Wednesday, 13 January 2010

Academies stutter as the bog standard picks up

Well, whaddaya know... it turns out that Academies are not all they were cracked up to be. For those long anticipating / salivating for their eventual and inevitable tarnishing, the apparent ever-upward trajectory (setting aside the question of just how massaged their "successes" had always been in the hands of the media-dominating politically-invested) has finally stalled in a quite spectacular way: as the National Challenge number of secondaries (simplistically read: "failing schools") has shrunk from 440 to 301 (or 247, if you wrongly ignore those that have been closed), the number of Academies in this number has risen from 32 to 41; more tellingly, this represents 20% of all Academies versus 7% of "bog standard" other schools.

Consider in this analysis (a) the vastly superior funds (b) the considerable flexibility with curriculum and staffing given to Academy Principals - effectively freeing them from reasonable constraints about fair treatment of staff which other Heads nationally must continue to meet and (c) the constant PR support of DCSF, up to its metaphorical neck in having to prove this particular Emperor of a policy is fully and sumptuously clothed, and the crash of the whole grandiose scheme to earth is extremely audible.

Those who have campaigned against Academies - from whatever stakeholder base: parents, teachers, social democrats, those fearing the nasty backdoor by which they have profilerated religious schooling at taxpayer expense - this will inevitably feel like a victory - so notice it and think about all the consequences. Of course we were right all along: schools can work to combat social deprivation factors, but cannot have a major impact, and no amount of throwing money at a new school building, "rebranding" the same institution or blazering-up the same students - nor tedious stock visits from the local bishop / minor industrialist will transform anything that the infinitely less glamorous chalkface efforts of thousand hard-working teachers will do. And just maybe - shutting down a school and changing half the staff on a fantastical whim about "fresh blood" will not improve, but will damage schools because students need consistency, and because relaunches - as any sane teacher could have told you - only last about 3 weeks in education anyway, period.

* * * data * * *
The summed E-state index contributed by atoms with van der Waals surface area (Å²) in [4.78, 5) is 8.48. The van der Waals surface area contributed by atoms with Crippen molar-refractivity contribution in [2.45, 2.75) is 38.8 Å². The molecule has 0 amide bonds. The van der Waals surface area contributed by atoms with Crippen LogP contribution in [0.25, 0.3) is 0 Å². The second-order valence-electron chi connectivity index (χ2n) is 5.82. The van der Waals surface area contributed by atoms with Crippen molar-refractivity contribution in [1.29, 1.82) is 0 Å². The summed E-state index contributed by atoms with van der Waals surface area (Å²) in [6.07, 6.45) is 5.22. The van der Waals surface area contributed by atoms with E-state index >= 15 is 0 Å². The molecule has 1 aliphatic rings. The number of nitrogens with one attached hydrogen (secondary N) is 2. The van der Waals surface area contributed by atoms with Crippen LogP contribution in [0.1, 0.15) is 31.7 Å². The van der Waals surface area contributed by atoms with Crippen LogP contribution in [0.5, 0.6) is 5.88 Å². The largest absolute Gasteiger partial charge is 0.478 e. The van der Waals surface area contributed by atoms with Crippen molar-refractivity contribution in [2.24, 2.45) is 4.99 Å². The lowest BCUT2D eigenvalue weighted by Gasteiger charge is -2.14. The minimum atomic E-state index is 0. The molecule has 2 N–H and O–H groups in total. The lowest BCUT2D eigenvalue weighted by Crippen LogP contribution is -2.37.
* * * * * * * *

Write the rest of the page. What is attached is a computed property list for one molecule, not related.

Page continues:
Of course we should look at this the other way: a national reduction in failing schools (however stupid and dangerous the whole National Challenge badge is) by a clear one-third is a huge gain. No amount of Daily Mail nonsense about Labour relaxing education standards can justify that: clearly, from any viewpoint, a fundamental improvement in standards has occurred in the weakest-performing schools; a disproportionate benefit of this will go to the most needy young people, and that is a cause for true celebration.

For those who championed Academies, this is a wake-up call. For those who have mocked, reviled and loathed them - whilst a brief moment of gratification is deserved and permitted (could you ever have been wrong?) - now comes the task of trying to use this evidence to win the wider public debate about good comprehensive schools, the danger of stealth religious education, and the pointlessness of dated business models in difficult schools where experienced educationalists and not former "business leaders" are needed to lead.

And for those who have been angered by the name-and-shame of National Challenge - including my own school, one of those 139 who rose this year above the threshold and out of National Challenge - we might perhaps reflect that, complain as we will, perhaps such public criticism, and such demanding initiatives, aren't always without positive effect; perhaps Ed Balls isn't always wrong; perhaps he's just wrong about Academies. Food for thought.